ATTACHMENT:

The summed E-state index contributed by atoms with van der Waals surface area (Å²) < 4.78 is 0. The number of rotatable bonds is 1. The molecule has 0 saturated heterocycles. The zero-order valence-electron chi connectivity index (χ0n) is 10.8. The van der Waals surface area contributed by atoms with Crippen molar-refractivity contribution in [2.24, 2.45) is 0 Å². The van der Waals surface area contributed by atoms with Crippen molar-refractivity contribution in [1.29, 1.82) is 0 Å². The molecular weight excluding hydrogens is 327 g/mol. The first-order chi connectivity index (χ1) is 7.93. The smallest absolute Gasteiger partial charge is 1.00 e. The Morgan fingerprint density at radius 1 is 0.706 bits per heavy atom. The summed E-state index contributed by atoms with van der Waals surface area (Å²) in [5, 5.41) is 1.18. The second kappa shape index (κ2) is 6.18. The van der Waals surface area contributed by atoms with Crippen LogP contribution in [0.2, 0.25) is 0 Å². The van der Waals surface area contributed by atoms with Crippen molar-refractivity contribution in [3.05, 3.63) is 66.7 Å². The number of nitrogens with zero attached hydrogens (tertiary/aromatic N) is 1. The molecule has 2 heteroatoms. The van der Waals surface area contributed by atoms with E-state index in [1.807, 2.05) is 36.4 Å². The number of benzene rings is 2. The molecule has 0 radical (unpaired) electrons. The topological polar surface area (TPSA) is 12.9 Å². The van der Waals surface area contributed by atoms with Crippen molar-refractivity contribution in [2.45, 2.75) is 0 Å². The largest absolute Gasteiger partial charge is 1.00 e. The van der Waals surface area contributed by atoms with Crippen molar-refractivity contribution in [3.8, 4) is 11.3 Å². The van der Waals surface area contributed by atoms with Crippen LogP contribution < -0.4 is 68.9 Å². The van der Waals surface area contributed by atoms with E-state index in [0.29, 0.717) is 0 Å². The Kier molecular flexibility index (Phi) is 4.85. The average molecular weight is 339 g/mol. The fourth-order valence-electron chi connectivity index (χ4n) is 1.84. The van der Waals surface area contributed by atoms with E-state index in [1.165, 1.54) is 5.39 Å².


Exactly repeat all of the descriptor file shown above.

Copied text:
The summed E-state index contributed by atoms with van der Waals surface area (Å²) < 4.78 is 0. The number of rotatable bonds is 1. The molecule has 0 saturated heterocycles. The zero-order valence-electron chi connectivity index (χ0n) is 10.8. The van der Waals surface area contributed by atoms with Crippen molar-refractivity contribution in [2.24, 2.45) is 0 Å². The van der Waals surface area contributed by atoms with Crippen molar-refractivity contribution in [1.29, 1.82) is 0 Å². The molecular weight excluding hydrogens is 327 g/mol. The first-order chi connectivity index (χ1) is 7.93. The smallest absolute Gasteiger partial charge is 1.00 e. The Morgan fingerprint density at radius 1 is 0.706 bits per heavy atom. The summed E-state index contributed by atoms with van der Waals surface area (Å²) in [5, 5.41) is 1.18. The second kappa shape index (κ2) is 6.18. The van der Waals surface area contributed by atoms with Crippen LogP contribution in [0.2, 0.25) is 0 Å². The van der Waals surface area contributed by atoms with Crippen molar-refractivity contribution in [3.05, 3.63) is 66.7 Å². The number of nitrogens with zero attached hydrogens (tertiary/aromatic N) is 1. The molecule has 2 heteroatoms. The van der Waals surface area contributed by atoms with E-state index in [1.807, 2.05) is 36.4 Å². The number of benzene rings is 2. The molecule has 0 radical (unpaired) electrons. The topological polar surface area (TPSA) is 12.9 Å². The van der Waals surface area contributed by atoms with Crippen molar-refractivity contribution in [2.45, 2.75) is 0 Å². The largest absolute Gasteiger partial charge is 1.00 e. The van der Waals surface area contributed by atoms with Crippen molar-refractivity contribution in [3.8, 4) is 11.3 Å². The van der Waals surface area contributed by atoms with Crippen LogP contribution < -0.4 is 68.9 Å². The van der Waals surface area contributed by atoms with E-state index in [0.29, 0.717) is 0 Å². The Kier molecular flexibility index (Phi) is 4.85. The average molecular weight is 339 g/mol. The fourth-order valence-electron chi connectivity index (χ4n) is 1.84. The van der Waals surface area contributed by atoms with E-state index in [1.165, 1.54) is 5.39 Å².